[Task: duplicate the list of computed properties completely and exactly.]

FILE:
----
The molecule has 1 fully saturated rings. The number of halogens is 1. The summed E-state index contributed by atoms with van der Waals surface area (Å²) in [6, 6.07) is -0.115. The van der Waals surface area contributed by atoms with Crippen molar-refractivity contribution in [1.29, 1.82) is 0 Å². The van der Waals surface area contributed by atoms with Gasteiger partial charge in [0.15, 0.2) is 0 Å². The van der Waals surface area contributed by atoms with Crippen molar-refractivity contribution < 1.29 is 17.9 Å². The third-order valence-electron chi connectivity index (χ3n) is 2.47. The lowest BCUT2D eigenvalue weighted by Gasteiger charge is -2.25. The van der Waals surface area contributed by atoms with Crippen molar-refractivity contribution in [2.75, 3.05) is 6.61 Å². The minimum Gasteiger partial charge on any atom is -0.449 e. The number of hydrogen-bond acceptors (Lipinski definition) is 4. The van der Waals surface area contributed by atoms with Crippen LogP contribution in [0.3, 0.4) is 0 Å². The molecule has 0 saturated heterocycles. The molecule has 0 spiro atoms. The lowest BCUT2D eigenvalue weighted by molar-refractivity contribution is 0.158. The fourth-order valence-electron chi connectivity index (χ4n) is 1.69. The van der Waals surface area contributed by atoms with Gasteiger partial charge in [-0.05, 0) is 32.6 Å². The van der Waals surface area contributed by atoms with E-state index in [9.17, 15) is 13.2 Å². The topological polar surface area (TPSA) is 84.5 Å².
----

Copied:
The molecule has 1 fully saturated rings. The number of halogens is 1. The summed E-state index contributed by atoms with van der Waals surface area (Å²) in [6, 6.07) is -0.115. The van der Waals surface area contributed by atoms with Crippen molar-refractivity contribution in [1.29, 1.82) is 0 Å². The van der Waals surface area contributed by atoms with Gasteiger partial charge in [0.15, 0.2) is 0 Å². The van der Waals surface area contributed by atoms with Crippen molar-refractivity contribution < 1.29 is 17.9 Å². The third-order valence-electron chi connectivity index (χ3n) is 2.47. The lowest BCUT2D eigenvalue weighted by Gasteiger charge is -2.25. The van der Waals surface area contributed by atoms with Crippen molar-refractivity contribution in [2.75, 3.05) is 6.61 Å². The minimum Gasteiger partial charge on any atom is -0.449 e. The number of hydrogen-bond acceptors (Lipinski definition) is 4. The van der Waals surface area contributed by atoms with Crippen LogP contribution in [0.3, 0.4) is 0 Å². The molecule has 0 saturated heterocycles. The molecule has 0 spiro atoms. The lowest BCUT2D eigenvalue weighted by molar-refractivity contribution is 0.158. The fourth-order valence-electron chi connectivity index (χ4n) is 1.69. The van der Waals surface area contributed by atoms with Gasteiger partial charge in [-0.05, 0) is 32.6 Å². The van der Waals surface area contributed by atoms with E-state index in [9.17, 15) is 13.2 Å². The topological polar surface area (TPSA) is 84.5 Å².